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Business Observer Monday, May 17, 2021 1 year ago

Work to begin on $64 million waterfront project

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Clearwater officials will break ground next week on a project that reimagines downtown and the waterfront

CLEARWATER —The City of Clearwater will break ground next week on a redevelopment of its downtown and waterfront.

The groundbreaking Monday, May 24, which is mostly ceremonial, kicks off work on Imagine Clearwater, a $64 million project that includes a new 4,000-seat covered amphitheater at Coachman Park and walkway on the Intercoastal Waterway.

Construction is expected to take two years and the price could go up.

Clearwater spokeswoman Joelle Castelli said costs could increase if the City "Council decides to add items back in that have been 'value engineered' out of the project to meet budget."

Along with the amphitheater, the city will add trails that connect the park to downtown, a lake with picnic areas and “an ocean-themed play area with an interactive pop-jet water feature," according to a statement. The city is also working to develop three waterfront parcels on Osceola Avenue near the park.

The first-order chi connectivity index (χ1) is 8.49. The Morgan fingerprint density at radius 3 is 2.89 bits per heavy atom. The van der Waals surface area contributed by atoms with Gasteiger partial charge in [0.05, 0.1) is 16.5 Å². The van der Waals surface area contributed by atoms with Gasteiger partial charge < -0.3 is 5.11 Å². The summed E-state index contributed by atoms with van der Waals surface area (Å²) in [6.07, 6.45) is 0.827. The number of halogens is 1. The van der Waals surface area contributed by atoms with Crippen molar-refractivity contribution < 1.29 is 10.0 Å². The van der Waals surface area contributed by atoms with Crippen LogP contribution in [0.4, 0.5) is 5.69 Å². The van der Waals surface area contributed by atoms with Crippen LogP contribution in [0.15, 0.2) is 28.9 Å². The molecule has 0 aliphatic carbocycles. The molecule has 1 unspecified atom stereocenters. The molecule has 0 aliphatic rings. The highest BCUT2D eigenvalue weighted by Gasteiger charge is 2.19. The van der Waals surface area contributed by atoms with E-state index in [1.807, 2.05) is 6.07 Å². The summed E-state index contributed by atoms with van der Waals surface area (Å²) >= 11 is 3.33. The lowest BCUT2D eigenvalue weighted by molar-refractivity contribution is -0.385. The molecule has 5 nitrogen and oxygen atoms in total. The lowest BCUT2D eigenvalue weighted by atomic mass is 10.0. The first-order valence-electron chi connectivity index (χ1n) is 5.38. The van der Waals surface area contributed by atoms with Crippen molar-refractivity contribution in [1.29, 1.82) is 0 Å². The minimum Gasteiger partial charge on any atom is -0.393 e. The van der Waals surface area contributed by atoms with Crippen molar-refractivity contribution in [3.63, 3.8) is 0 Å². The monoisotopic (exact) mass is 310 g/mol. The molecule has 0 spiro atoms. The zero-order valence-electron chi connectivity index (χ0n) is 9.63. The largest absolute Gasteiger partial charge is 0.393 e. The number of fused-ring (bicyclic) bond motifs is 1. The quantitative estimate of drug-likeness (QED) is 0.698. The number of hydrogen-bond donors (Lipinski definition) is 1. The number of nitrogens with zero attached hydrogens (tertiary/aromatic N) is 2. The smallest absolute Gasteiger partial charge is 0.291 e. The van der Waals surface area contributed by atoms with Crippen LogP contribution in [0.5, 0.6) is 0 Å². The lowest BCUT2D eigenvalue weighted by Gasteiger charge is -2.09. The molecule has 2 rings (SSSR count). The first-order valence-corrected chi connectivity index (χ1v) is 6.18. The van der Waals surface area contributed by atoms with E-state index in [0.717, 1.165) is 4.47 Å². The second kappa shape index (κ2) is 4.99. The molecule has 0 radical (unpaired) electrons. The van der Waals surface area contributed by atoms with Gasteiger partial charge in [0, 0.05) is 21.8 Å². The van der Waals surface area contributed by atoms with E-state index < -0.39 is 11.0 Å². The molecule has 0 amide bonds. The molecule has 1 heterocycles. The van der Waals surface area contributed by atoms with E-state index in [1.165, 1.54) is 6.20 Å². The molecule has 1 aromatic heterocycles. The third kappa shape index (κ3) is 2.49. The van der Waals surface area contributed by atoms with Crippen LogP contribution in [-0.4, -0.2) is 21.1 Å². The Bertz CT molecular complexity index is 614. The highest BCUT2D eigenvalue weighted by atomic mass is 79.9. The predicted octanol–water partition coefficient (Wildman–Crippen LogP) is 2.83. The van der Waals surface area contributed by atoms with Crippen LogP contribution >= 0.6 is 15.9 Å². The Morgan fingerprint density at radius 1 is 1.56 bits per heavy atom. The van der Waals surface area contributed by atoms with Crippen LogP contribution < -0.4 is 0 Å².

The city has received five bids and is expected to hear presentations at a public meeting May 17.

The parcels include 1.43 acres on Osceola Avenue and Cleveland Street, the former site of Harborview Center. The site was once the home of the Maas Brothers department store, which was the center of downtown life in the city for 30 years until it closed in 1991.

The others two parcels are a 2.6-acre piece of property on Pierce Street and Osceola Avenue that was the site of Clearwater’s former City Hall; and a 1.23-acre piece on Osceola Avenue and Pierce Street across the street from the former City Hall site.

Assistant City Manager Michael Delk says the proximity to Clearwater Beach means “the development opportunities are unequaled on the Gulf Coast.”

“Each parcel is an opportunity for the right development team to create a signature development in a truly spectacular location,” he adds in the statement. 

Delk first advocated for an Urban Land Institute study of the area around Clearwater’s Coachman Park in 2012.

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